The New York Four

Written by Brian Wood
Illustrated by Ryan Kelly

Riley is a very good student who lives with overprotective parents and deals with life via her cell phone. She's a freshman at NYU, and soon learns that not only does New York open opportunities for her, it also gives her access to an estranged sister.

Hesitantly, Riley tries to make friends and get out there, but she's still tied to the electronic communications that make her feel safe. As she tries to get her own place and her own life, one internet friend may change everything--but not necessarily for the better.

Can Riley learn to interact with the real world? The answer inside this book might surprise you.

This is another of the Minx titles, and I'll just briefly mention here that this was a good idea that wasn't executed correctly. Once again, we have two male creators, and while that's not bad in and of itself, I can't help but wonder why DC did not get more female creators to work on their Minx titles. I just can't get a feel for what they were trying to do.

In the case of New York Four, it seems like they were looking to out-relationship Oni Press. This book would have a happy home at the independent publisher, being about a young woman who struggles in her personal life and ends up doing things that are nearly disastrous. Riley is very similar to any number of protagonists who are trying to make the transition from teenager to young adult, and the mistakes and hesitations in her story as written here by Wood should ring familiar for anyone who reads a lot of these types of plots.

What makes this book so incredibly puzzling to me is that it's not appropriate for a teenager at all in my opinion, no matter how good the story is. My understanding is that was the Minx target demographic, but the book clearly shows underage drinking and to a certain degree glorifies running away from home. Riley's sister, who rebelled from parents who are definitely overprotective, seems to be doing fine in her new life. Merissa, one of Riley's friends, is shown using her sexual attractiveness to get what she wants, with no repercussions.

As an adult reader, I can see these things and make judgments on them, having a wealth of experience watching others struggle as a result of poor life choices. At 15? Not so much. I would have been rather upset if I were a parent getting this for my just entering high school daughter. (It's also a good time to remind any parent they should be pre-reading what their child is reading.)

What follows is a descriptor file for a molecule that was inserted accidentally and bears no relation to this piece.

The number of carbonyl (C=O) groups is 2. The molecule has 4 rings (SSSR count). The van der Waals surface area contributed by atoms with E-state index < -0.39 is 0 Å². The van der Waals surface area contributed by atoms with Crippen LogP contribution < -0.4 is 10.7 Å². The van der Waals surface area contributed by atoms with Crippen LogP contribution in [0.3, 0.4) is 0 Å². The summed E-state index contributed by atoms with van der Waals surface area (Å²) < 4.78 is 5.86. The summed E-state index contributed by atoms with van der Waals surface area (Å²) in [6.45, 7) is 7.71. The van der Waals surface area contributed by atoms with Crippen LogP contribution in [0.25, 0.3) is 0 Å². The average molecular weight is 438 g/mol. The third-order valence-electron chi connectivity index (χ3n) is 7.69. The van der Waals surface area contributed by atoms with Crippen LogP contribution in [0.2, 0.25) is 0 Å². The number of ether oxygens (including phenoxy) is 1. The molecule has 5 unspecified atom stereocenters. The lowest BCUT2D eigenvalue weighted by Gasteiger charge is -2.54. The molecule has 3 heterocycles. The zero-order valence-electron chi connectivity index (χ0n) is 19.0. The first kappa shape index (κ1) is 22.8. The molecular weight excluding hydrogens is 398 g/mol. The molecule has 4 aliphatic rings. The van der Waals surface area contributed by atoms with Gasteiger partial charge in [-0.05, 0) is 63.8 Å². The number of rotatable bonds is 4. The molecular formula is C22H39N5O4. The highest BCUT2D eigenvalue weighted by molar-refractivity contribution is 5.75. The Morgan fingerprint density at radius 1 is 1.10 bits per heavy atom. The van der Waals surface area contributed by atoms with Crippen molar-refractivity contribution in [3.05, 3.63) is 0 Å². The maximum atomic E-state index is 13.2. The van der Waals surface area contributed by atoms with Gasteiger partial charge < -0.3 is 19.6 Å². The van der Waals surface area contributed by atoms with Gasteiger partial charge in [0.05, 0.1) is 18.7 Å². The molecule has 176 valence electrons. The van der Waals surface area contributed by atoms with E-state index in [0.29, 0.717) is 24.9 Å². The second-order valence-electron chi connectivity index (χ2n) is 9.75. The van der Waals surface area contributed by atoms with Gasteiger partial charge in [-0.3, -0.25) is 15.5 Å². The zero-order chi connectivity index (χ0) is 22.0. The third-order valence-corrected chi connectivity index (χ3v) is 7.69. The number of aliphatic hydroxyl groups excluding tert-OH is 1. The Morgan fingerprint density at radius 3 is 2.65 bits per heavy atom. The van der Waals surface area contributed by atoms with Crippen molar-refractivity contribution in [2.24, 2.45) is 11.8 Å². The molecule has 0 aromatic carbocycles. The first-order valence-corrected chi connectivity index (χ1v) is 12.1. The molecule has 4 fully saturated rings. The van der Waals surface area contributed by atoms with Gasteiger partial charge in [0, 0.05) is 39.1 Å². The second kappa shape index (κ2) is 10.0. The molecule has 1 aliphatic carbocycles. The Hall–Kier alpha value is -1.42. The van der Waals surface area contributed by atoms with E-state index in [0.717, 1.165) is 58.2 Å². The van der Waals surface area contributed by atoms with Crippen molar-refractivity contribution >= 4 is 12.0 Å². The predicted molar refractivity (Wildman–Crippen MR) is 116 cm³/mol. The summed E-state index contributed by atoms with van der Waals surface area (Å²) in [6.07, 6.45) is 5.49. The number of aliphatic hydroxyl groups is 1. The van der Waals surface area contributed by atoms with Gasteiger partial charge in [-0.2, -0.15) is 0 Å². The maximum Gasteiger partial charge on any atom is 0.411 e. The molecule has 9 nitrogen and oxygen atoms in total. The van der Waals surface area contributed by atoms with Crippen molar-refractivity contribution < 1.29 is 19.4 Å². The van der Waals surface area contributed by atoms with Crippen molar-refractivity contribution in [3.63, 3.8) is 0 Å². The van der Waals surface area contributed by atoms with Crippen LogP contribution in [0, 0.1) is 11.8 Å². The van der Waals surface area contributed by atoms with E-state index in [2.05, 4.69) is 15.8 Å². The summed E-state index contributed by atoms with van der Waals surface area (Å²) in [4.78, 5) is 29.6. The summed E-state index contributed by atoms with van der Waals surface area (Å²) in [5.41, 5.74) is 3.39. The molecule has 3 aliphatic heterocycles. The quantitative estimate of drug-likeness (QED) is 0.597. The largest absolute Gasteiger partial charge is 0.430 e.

At the same time, New York Four is not hard core enough for Vertigo, the only other place DC might have opted to use such a story. No one dies, no one has magical things happening to them, and there's no sexual situations beyond kissing. It's just a solid story about growing up, and I don't think that's what a typical Vertigo reader is looking for from Vertigo.

Because of this, New York Four is a book out of place. It's not good for a young woman to read, without a lot of discussion before and after, so it's wrong for Minx (as I understand the imprint). That's a shame, because I really liked the story itself.

I grew up in a rural area with few friends I could see regularly. I soon turned to the internet for help, and it made my life bearable, especially when I struggled in college to make friends. I can completely understand Riley's desire to hide behind her phone. I also know how dangerous this can be to a person's ability to relate to others. I think Wood nails how this affects Riley. Her lack of knowledge of personal interaction leads her down some bad paths, and probably ruins at least one of the relationships she does manage in New York.

I also liked the dynamic of the strained family situation. Riley's parents and her sister seem to fight by proxy for control of Riley's life as an adult, pushing her in different directions. Wood also does a nice job of developing the friends as unique personalities that seem to be friends despite acting completely different from one another. They also all seem to have their own issues, but inside only one graphic novel, there's no time to explore their problems further than a few hinting pages here and there.

Re-reading this for the review, I'm pretty sure Wood intended the series to go further. I don't know if maybe this was a failed pitch that DC picked up for Minx (that would explain why it's out of place) or if Wood envisioned it as an ongoing set of books, but there are all sorts of little things that aren't resolved by the end. It's the major drawback to the book, actually. The patient interviews, the unfinished nature of Riley's relationship to her sister, her friends, and a persistent suitor are just a few of the things left hanging. It's hard to believe that a writer of Wood's quality would leave so many things out there if the plan wasn't to complete them at a later date.

Ryan Kelly's art here reminded me a lot of Paul Pope. Everything has a gritty feel to it, and yet the characters themselves are smooth as silk. His faces are expressive and look the way that real people do, as opposed to something from a drawing manual. Kelly's tone matches up with Wood's script perfectly and make the book work a lot better than it might have otherwise.

The New York Four seems hampered by its publisher and the vague way in which things are resolved or left unfinished. It's not teen appropriate without guidance, but is not marketed with books of a similar nature. However, if you like relationship comics or Brian Wood's other works, this is definitely worth checking out. I just wish the creators would have been able to finish what they started here.